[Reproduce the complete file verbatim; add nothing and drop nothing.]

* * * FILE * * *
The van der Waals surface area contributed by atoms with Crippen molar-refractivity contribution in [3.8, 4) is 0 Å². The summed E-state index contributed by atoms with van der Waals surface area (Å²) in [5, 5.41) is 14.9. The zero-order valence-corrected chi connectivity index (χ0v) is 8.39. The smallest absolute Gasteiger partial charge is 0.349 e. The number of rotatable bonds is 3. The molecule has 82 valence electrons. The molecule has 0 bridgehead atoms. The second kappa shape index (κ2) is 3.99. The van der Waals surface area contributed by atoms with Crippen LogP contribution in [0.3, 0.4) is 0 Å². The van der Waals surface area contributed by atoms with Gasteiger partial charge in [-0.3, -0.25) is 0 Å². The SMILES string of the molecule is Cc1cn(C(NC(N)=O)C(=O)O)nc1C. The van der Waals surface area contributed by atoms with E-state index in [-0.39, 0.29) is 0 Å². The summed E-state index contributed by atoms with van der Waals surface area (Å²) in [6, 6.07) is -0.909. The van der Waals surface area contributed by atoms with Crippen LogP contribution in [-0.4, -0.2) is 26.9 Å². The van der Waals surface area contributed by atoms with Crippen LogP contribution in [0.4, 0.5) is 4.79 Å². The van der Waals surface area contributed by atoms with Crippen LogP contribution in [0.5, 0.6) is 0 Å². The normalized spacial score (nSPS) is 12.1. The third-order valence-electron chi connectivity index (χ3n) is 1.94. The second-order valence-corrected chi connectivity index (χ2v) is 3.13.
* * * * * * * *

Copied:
The van der Waals surface area contributed by atoms with Crippen molar-refractivity contribution in [3.8, 4) is 0 Å². The summed E-state index contributed by atoms with van der Waals surface area (Å²) in [5, 5.41) is 14.9. The zero-order valence-corrected chi connectivity index (χ0v) is 8.39. The smallest absolute Gasteiger partial charge is 0.349 e. The number of rotatable bonds is 3. The molecule has 82 valence electrons. The molecule has 0 bridgehead atoms. The second kappa shape index (κ2) is 3.99. The van der Waals surface area contributed by atoms with Crippen LogP contribution in [0.3, 0.4) is 0 Å². The van der Waals surface area contributed by atoms with Gasteiger partial charge in [-0.3, -0.25) is 0 Å². The SMILES string of the molecule is Cc1cn(C(NC(N)=O)C(=O)O)nc1C. The van der Waals surface area contributed by atoms with E-state index in [-0.39, 0.29) is 0 Å². The summed E-state index contributed by atoms with van der Waals surface area (Å²) in [6, 6.07) is -0.909. The van der Waals surface area contributed by atoms with Crippen LogP contribution in [-0.4, -0.2) is 26.9 Å². The van der Waals surface area contributed by atoms with Crippen LogP contribution in [0.4, 0.5) is 4.79 Å². The van der Waals surface area contributed by atoms with Crippen LogP contribution in [0.5, 0.6) is 0 Å². The normalized spacial score (nSPS) is 12.1. The third-order valence-electron chi connectivity index (χ3n) is 1.94. The second-order valence-corrected chi connectivity index (χ2v) is 3.13.